Granit Xhaka has said that his father’s struggle for freedom in Kosovo has spurred him on to be the best player possible.
Ragip Xhaka was 22-years-old when he was taken to jail, where he spent the next three-and-a-half years for participating in demonstrations against the communist central government in Belgrade. Seeking democracy and freedom at a time of conflict and confusion, he paid a high price for voicing his beliefs.
“It’s true that my father was imprisoned for three and a half years and it was because he stood up for what he believed in,” Xhaka told Swiss newspaper Blick in 2014. “It’s not a taboo subject in our household, we talk about it. After all, I want to know what happened.”
Xhaka has endured an unpredictable first campaign at Arsenal, where he has been tirelessly criticised and his performances analysed in detail with many suggesting he’s a waste of money.
That couldn’t be further away from the truth though, as the 24-year-old midfielder has been one of Arsenal’s best and most consistent performers in an otherwise forgettable campaign.
Ahead of this afternoon’s FA Cup Final against Chelsea, Xhaka was keen to stress he wouldn’t change his ways whilst also remaining honest.
“I can’t stand people who are backward, I am honest, straightforward. I don’t like to pretend. And I will not change either,” he stated.
His low moments for the Gunners have been the two red card dismissals, one against Swansea and the other against Burnley. Both memorable for different reasons, questions have been continually asked as to whether he has fully adapted to the English style of football.
It’s easy to forget that team-mate Laurent Koscielny received two red cards and 10 bookings during his first season in England’s top flight. Now, the experienced Frenchman is one of the league’s best defenders and has proven significant at the back for Arsenal.
It wouldn’t have been easy to deal with all of the noise but Arsene Wenger’s advice has proven important for Xhaka’s development, learning from precarious situations whilst not letting criticism get to him.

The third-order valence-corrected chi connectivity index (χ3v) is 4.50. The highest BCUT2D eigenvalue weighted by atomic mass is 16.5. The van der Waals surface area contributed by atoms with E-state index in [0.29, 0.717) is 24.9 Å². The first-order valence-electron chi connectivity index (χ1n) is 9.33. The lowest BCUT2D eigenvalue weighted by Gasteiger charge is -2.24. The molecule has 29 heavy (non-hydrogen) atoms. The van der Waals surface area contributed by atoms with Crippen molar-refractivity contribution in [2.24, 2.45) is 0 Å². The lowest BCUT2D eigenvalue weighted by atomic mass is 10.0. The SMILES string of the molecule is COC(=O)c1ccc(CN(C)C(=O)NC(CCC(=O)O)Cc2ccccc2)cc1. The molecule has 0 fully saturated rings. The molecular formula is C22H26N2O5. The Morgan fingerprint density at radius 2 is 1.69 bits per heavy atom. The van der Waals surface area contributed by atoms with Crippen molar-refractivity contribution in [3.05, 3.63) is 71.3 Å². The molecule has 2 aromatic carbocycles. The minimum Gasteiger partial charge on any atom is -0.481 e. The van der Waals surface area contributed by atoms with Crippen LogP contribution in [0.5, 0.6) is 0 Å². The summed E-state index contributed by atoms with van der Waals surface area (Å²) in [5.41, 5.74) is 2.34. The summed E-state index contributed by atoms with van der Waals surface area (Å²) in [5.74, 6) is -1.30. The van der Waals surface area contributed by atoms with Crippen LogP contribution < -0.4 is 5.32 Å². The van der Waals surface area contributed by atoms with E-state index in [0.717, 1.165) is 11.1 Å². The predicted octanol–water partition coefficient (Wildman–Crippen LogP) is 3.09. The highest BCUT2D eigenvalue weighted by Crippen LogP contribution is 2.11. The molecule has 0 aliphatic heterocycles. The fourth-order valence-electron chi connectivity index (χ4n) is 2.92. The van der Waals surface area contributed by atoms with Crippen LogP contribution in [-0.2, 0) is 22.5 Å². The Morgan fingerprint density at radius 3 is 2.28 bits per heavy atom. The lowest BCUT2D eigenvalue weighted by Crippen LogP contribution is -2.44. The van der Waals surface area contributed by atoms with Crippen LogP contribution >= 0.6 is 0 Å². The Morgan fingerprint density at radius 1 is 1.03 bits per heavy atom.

“It doesn’t trouble me at all – nobody trips me up that easily,” he continued. “What annoys me are the people who call me dirty, stupid and brainless. Those kind of words you don’t use about someone you don’t know.
“Aggression is a part of my game and when someone takes that away, I am not the same any more. I have analysed my red cards very closely and I have also seen that a lot of my fouls happen in the opposition half, which is too far away from our goal. That must stop. But I am not going on to the pitch to pull out of a tackle,” Xhaka added.
Xhaka has always found a way to succeed, even in the face of adversity. It is this impressive attitude that helped him stand out from the rest in previous seasons.
World-Cup winning midfielder Rainer Bonhof said the Swiss international is “a fighter”, as per the Guardian.
“When he came to Gladbach from Basel [in 2012], he couldn’t get the opportunities to play in his first season but he needed time to adapt to the rhythm of the Bundesliga,” Bonhof said. He did adapt and he became the leader of the team.
“He is always quickly done with any setbacks and is able to concentrate on the next match. It is part of what makes him a little bit different to anybody else. If you remember, Mesut Özil, Per Mertesacker and Lukas Podolski at Arsenal – they took a couple of months or a half-year to accept English football and the style of it. I think, for sure, you will see there is a lot more coming from Granit.”
Described as someone who “plays on the edge”, the midfielder’s lack of acceleration has been highlighted as a key weakness for someone operating as a protector for the backline.
Chelsea’s N’Golo Kante, who could’ve joined Arsenal last summer, has been regularly used as an example of the midfielder that Wenger should have targeted instead of Xhaka even though both are different types of players.
A ball-playing number eight, as opposed to a tireless workhorse in Kante’s role, Xhaka’s excellent passing range, vision and composure in possession have helped create plenty of chances whilst only Chelsea defender César Azpilicueta has completed more passes in the Premier League than Granit’s 2,298, though the Spaniard played every match this past campaign for Antonio Conte’s side.
Xhaka’s Wembley adventure continues today and it’s against the newly-crowned champions, where he’ll be hoping to achieve a piece of silverware during an otherwise frustrating campaign for the club.
According to Xhaka, Wenger’s approach when attempting to encourage him towards north London was, “If you want to go to paradise, come to us.”
It hasn’t been such a peaceful ride this term but the experiences are sure to have helped Xhaka develop both as a player and a person.